Rescuers in Japan are racing to find survivors of a deadly landslide that killed at least 42 people on Wednesday.
Around 3,000 workers are trying to reach more than 40 missing people who were trapped when hillsides collapsed after a month's rain fell in 24 hours in Hiroshima, burying homes and washing streets away.
Police say more people could be unaccounted for, buried by mudslides and not yet reported missing.
The likelihood of finding survivors was expected to decrease significantly after 72 hours, which passed early on Saturday.
Police officers, firefighters, volunteers and Japan’s Self-Defence Forces have all joined the rescue effort, Kyodo news agency reported, and were trying to remove the mud and debris hampering the operation.
It had to be stopped on Friday when nearby hills appeared to shift, signalling the possibility of more landslips.
One of the youngest victims was a two-year-old boy, Kyodo news agency reported, and among the dead was a 53-year-old rescue worker who died when a second landslide struck as he tried to pull a child to safety.
“I woke up in the middle of the night and the corridor to the living room of my house was already flooded,” a survivor said.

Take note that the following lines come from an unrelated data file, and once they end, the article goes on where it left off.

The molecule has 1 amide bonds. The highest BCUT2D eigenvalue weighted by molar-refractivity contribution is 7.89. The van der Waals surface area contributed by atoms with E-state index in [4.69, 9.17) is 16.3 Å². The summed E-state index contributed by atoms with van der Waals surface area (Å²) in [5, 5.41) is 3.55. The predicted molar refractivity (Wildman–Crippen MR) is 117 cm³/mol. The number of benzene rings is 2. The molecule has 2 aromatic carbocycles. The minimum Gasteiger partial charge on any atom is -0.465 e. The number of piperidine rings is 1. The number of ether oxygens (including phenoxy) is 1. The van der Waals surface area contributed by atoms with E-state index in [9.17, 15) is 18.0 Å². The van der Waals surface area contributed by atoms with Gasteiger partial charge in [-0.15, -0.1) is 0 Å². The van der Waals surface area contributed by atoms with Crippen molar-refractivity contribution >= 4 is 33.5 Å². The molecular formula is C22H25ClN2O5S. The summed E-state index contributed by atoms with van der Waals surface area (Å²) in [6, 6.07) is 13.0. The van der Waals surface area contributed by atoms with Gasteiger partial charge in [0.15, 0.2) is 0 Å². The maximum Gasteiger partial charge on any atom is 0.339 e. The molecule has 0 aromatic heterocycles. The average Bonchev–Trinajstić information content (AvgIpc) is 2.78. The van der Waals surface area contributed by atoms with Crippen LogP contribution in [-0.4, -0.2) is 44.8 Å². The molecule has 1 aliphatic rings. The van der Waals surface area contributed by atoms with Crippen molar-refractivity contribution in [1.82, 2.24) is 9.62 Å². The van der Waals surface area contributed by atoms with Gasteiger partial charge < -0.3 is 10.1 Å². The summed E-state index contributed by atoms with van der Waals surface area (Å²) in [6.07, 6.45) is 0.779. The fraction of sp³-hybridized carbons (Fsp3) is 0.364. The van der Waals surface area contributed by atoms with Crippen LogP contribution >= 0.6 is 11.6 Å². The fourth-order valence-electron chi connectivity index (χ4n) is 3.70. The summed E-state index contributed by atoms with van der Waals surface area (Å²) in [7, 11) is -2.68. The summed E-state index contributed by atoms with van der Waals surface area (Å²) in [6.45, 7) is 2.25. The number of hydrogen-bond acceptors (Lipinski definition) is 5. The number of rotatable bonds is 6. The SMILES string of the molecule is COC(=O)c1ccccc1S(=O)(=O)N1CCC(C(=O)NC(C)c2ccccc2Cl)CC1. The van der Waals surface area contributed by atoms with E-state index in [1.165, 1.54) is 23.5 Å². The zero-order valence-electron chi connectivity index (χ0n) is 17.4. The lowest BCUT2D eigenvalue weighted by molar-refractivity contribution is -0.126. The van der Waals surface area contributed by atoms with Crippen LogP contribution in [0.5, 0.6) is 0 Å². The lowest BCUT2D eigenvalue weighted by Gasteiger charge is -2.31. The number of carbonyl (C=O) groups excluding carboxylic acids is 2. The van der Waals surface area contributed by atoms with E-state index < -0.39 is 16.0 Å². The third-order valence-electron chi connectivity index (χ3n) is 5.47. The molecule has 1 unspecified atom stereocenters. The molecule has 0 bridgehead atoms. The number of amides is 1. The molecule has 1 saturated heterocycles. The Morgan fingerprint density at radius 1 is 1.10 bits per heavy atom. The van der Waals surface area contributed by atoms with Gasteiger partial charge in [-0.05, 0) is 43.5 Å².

“I heard the sound of water coming in, and then the water from the river rushed into my house, so I just took the car and rushed out.”
Landslides are a constant risk in mountainous Japan where many homes in densely populated areas are built on or near steep slopes.
Torrential rains in the early morning apparently caused slopes to collapse in an area where many of the buildings were newly constructed.
Damage from land and mudslides has increased in recent years due to more frequent heavy rains, despite extensive work to stabilise slopes.
In the past decade there have been nearly 1,200 landslides a year, according to the land ministry, up from an average of about 770 a year in the previous 10 years.
In October last year, multiple mudslides following a typhoon in Izu-Oshima, an island south of Tokyo, killed 35 people, four of whose bodies were never recovered.
Additional reporting by AP